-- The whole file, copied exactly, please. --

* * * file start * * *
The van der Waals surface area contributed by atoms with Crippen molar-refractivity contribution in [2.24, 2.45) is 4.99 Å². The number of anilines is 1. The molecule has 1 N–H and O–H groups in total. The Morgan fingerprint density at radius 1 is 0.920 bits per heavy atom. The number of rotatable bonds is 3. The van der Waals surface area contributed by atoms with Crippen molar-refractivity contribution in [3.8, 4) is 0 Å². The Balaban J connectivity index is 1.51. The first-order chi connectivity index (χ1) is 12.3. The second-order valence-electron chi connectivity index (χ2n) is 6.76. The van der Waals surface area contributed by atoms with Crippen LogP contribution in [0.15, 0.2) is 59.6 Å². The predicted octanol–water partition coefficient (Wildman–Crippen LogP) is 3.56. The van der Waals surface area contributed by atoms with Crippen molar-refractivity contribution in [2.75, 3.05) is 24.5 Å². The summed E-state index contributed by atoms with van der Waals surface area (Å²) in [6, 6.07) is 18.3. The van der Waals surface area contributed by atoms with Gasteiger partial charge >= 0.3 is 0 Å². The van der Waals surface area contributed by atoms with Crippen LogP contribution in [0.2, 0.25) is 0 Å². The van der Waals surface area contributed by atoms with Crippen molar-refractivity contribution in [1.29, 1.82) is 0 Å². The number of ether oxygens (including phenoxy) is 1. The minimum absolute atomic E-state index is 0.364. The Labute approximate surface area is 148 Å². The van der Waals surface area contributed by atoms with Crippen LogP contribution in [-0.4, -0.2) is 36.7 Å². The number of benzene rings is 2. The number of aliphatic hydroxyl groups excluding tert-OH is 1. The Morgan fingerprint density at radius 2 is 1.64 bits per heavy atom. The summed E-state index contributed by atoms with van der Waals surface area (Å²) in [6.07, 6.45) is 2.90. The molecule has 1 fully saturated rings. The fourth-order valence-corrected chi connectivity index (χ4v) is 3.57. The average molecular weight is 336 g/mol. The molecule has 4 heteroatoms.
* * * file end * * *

The van der Waals surface area contributed by atoms with Crippen molar-refractivity contribution in [2.24, 2.45) is 4.99 Å². The number of anilines is 1. The molecule has 1 N–H and O–H groups in total. The Morgan fingerprint density at radius 1 is 0.920 bits per heavy atom. The number of rotatable bonds is 3. The van der Waals surface area contributed by atoms with Crippen molar-refractivity contribution in [3.8, 4) is 0 Å². The Balaban J connectivity index is 1.51. The first-order chi connectivity index (χ1) is 12.3. The second-order valence-electron chi connectivity index (χ2n) is 6.76. The van der Waals surface area contributed by atoms with Crippen LogP contribution in [0.15, 0.2) is 59.6 Å². The predicted octanol–water partition coefficient (Wildman–Crippen LogP) is 3.56. The van der Waals surface area contributed by atoms with Crippen molar-refractivity contribution in [2.75, 3.05) is 24.5 Å². The summed E-state index contributed by atoms with van der Waals surface area (Å²) in [6, 6.07) is 18.3. The van der Waals surface area contributed by atoms with Gasteiger partial charge >= 0.3 is 0 Å². The van der Waals surface area contributed by atoms with Crippen LogP contribution in [0.2, 0.25) is 0 Å². The van der Waals surface area contributed by atoms with Crippen molar-refractivity contribution in [1.29, 1.82) is 0 Å². The number of ether oxygens (including phenoxy) is 1. The minimum absolute atomic E-state index is 0.364. The Labute approximate surface area is 148 Å². The van der Waals surface area contributed by atoms with Crippen LogP contribution in [-0.4, -0.2) is 36.7 Å². The number of benzene rings is 2. The number of aliphatic hydroxyl groups excluding tert-OH is 1. The Morgan fingerprint density at radius 2 is 1.64 bits per heavy atom. The summed E-state index contributed by atoms with van der Waals surface area (Å²) in [6.07, 6.45) is 2.90. The molecule has 1 fully saturated rings. The fourth-order valence-corrected chi connectivity index (χ4v) is 3.57. The average molecular weight is 336 g/mol. The molecule has 4 heteroatoms.